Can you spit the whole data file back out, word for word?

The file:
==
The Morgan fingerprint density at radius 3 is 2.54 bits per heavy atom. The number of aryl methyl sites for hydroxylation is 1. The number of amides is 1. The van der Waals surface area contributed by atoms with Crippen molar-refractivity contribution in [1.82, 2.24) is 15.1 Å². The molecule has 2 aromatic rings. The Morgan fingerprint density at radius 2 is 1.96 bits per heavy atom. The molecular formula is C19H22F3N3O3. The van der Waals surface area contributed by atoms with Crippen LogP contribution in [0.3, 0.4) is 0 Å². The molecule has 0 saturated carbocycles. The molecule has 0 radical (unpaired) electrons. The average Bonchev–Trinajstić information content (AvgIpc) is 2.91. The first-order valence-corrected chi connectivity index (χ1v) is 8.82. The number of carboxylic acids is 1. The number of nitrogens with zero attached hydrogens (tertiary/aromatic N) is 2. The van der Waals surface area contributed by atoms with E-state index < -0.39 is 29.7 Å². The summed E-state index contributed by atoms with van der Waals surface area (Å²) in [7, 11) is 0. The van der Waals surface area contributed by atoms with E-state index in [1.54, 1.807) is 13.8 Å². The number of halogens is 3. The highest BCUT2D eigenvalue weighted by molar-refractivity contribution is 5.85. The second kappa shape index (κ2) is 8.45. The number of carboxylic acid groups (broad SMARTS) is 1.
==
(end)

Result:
The Morgan fingerprint density at radius 3 is 2.54 bits per heavy atom. The number of aryl methyl sites for hydroxylation is 1. The number of amides is 1. The van der Waals surface area contributed by atoms with Crippen molar-refractivity contribution in [1.82, 2.24) is 15.1 Å². The molecule has 2 aromatic rings. The Morgan fingerprint density at radius 2 is 1.96 bits per heavy atom. The molecular formula is C19H22F3N3O3. The van der Waals surface area contributed by atoms with Crippen LogP contribution in [0.3, 0.4) is 0 Å². The molecule has 0 saturated carbocycles. The molecule has 0 radical (unpaired) electrons. The average Bonchev–Trinajstić information content (AvgIpc) is 2.91. The first-order valence-corrected chi connectivity index (χ1v) is 8.82. The number of carboxylic acids is 1. The number of nitrogens with zero attached hydrogens (tertiary/aromatic N) is 2. The van der Waals surface area contributed by atoms with E-state index < -0.39 is 29.7 Å². The summed E-state index contributed by atoms with van der Waals surface area (Å²) in [7, 11) is 0. The van der Waals surface area contributed by atoms with E-state index in [1.54, 1.807) is 13.8 Å². The number of halogens is 3. The highest BCUT2D eigenvalue weighted by molar-refractivity contribution is 5.85. The second kappa shape index (κ2) is 8.45. The number of carboxylic acid groups (broad SMARTS) is 1.